Thursday, June 27, 2013


I'm certainly burned out on the duets concept album, where one performer teams up with a dozen or so celebrities to sift through their back catalogue.  But it's practically one of the only sure-fire ways to shift some units for the veterans.  Fogerty's albums have been okay over the last few years, but I don't know anyone who owns one.  However, the CCR hits albums still sell a bundle, so there's still a consumer appetite out there.  So, he did what he had to do, I guess.

It's a weird crew he's signed up for this.  There's no shortage of A-listers who would have come on board no doubt, but instead Fogerty has largely gone to Nashville names.  Again, perhaps sales had something to do with that, as Nashville sounds more like him than most other genres, and those folks still sell albums.  So its Alan Jackson, Keith Urban, Brad Paisley, and Miranda Lambert, alongside a mixed bag that includes Foo Fighters, My Morning Jacket, and Dawes.

The results are mixed as well.  The Foos sound great ripping into Fortunate Son, a take-no-prisoners version.  Lodi is done with Fogerty's two sons, more up-tempo and choogling, with a good groove and lots of guitar from them.  Bad Moon Rising becomes a boogie-country number with the Zac Brown Band.  Mystic Highway, one of two new numbers premiered here, has his classic sound, and is a stand-out.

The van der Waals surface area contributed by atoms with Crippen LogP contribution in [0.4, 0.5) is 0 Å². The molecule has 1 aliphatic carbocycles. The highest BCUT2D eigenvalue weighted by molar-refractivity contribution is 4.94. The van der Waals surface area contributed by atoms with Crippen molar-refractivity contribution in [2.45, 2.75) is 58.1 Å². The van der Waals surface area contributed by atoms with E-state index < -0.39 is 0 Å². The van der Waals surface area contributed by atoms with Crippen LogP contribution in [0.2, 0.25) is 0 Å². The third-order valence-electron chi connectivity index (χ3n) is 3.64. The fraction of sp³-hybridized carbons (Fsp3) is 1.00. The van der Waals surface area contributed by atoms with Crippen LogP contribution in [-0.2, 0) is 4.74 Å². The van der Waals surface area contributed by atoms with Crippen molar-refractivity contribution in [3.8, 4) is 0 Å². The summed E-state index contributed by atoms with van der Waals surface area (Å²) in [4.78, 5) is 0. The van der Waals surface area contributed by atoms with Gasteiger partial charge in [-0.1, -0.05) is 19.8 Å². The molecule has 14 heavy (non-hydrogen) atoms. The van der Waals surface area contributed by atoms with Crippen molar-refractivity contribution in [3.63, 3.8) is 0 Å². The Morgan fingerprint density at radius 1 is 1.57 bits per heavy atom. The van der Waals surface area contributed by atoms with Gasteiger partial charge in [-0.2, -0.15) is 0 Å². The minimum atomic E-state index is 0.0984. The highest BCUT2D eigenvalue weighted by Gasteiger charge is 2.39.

On the down side, the other new one, Train Of Fools, is plodding and cliche-filled.   Wrote A Song For Everyone is a good duet with Lambert, but it also has a ridiculous and inappropriate guitar solo from Tom Morello.  Almost Saturday Night becomes a mess, with a banjo opening, horrid backing vocals, and, well, Keith Urban.  Who'll Stop The Rain sounds good, except Bob Seger sounds weird, he's singing like Kenny Rogers looks.  And then there's Proud Mary, a bizarre production.  Kudos for the idea of doing it in the Ike & Tina arrangement, with the slow opening, Jennifer Hudson in the Tina role, but then it becomes a Cajun thing, with Allan Toussaint and Rebirth Brass Band in tow.  The end result is a clumsy mash-up. 

And so it goes.  One I like, the next I don't.  It neither sullies the legacy, nor improves it.  I'd like to hear more new songs the caliber of Mystic Highway though.


  1. Bang on, Bob!

    And unfortunately, you do know someone with John Fogerty's last few records. I keep hoping that we'll strike another Green River somewhere along the road.

    His choice of corporate country types really stopped me from picking this up right off the rack. A friend provided me with a lesser quality cyber version which allowed me to save the $12.99 price tag.